So, they fudged it a bit on the province's official animal — big deal, these young women from Manitoba have earned the right to take some creative licence.

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This article was published 12/8/2017 (1530 days ago), so information in it may no longer be current.

So, they fudged it a bit on the province's official animal — big deal, these young women from Manitoba have earned the right to take some creative licence.

They're Canada Summer Games champions, for gosh sakes.

Manitoba's indoor volleyball squad captured the gold medal Saturday night with an over-powering performance against previously unbeaten Alberta, thrilling about 3,500 loyal followers at Investors Group Athletic Centre.

Down after the opening set, the hosts rallied to dump the squad from Wild Rose Country by a 3-1 (28-30, 25-22, 25-20, 25-15) count in the female Games finale.

Taylor Boughton's perfectly placed serve was flubbed by the Albertans, inciting pandemonium on the Manitobans' side of the court. Some dropped to their knees, while others hugged it out -- indeed, a moment to cherish for the dozen players and the coaching staff.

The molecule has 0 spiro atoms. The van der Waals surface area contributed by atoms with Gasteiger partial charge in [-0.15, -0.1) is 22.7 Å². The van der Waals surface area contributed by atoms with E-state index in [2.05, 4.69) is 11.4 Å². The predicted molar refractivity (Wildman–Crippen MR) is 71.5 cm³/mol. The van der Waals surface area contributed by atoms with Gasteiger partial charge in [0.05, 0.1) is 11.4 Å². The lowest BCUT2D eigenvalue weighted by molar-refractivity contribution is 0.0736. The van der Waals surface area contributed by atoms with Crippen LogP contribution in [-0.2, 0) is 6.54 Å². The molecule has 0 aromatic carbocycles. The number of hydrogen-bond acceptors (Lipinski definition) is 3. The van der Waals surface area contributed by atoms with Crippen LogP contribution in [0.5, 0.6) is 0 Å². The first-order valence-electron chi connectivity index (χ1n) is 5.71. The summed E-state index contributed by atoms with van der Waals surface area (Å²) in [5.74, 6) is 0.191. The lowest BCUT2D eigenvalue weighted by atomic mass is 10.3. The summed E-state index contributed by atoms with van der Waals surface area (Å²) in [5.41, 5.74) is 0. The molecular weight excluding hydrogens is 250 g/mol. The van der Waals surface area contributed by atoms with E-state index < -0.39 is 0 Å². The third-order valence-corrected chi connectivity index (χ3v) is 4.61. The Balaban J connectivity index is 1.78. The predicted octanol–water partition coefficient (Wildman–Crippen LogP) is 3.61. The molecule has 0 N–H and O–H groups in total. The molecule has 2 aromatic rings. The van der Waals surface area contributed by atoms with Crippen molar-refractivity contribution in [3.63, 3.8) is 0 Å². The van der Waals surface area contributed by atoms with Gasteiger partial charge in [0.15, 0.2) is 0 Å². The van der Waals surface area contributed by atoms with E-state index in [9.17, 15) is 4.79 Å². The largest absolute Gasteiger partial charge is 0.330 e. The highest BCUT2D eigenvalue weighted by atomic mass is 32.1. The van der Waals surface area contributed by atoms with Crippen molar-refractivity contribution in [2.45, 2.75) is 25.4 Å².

Moments later, they huddled for impromptu pictures, shouting out in unison: "B-U-F-F-A-L-O, all hail the buffalo" while using their fingers to flash the pointy horns of Manitoba's symbol, the Plains Bison.

"It hasn't really sunk in that our team just won Canada Games. I don't even have any words, actually," said Boughton, 18, from Oakbank. "I just think playing with some of my best friends in front of the home crowd made the experience 10 times better than it would have been somewhere else."

TREVOR HAGAN / WINNIPEG FREE PRESS</p><p>Team Manitoba poses for pictures with their medals.</p>


Team Manitoba poses for pictures with their medals.

The victory pushed the province's gold-medal haul into the double-digits. Indeed, 10 has a nicer ring to it, to go with 15 silvers and 17 bronze. That's a grand total of 42 during two weeks of competition for Manitoba, eclipsing its 35-medal performance four years ago in Sherbrooke, Que.

The only event left is the female softball final Sunday at 9:30 a.m. at the John Blumberg Complex, followed by the closing ceremonies at 2 p.m.

Laura Hill, 17, the daughter of former Winnipeg Blue Bombers defensive back Rod Hill, said she's thrilled with the colour of medal she'll be wearing at Investors Group Field.

"It'll be amazing. I'm really pumped to step out there with a gold medal and show everybody that we could do it and that Manitoba volleyball won," said Hill. "It's unbelievable. We worked hard for it and just really left it all on the court. We weren't intimidated at all. We just had the games of our lives when we needed it."

Manitoba trailed 20-14 but pulled even 22-22 in the opening set. The teams traded points but Alberta finally won the extended set 30-28. Fuelled by the comeback that fell just short, Manitoba stormed to a lead in the second set and held on for a 25-22 triumph.

There as a palpable sense that the momentum had shifted, said Ayiya Ottogo, 18, who had 13 kills and five blocks.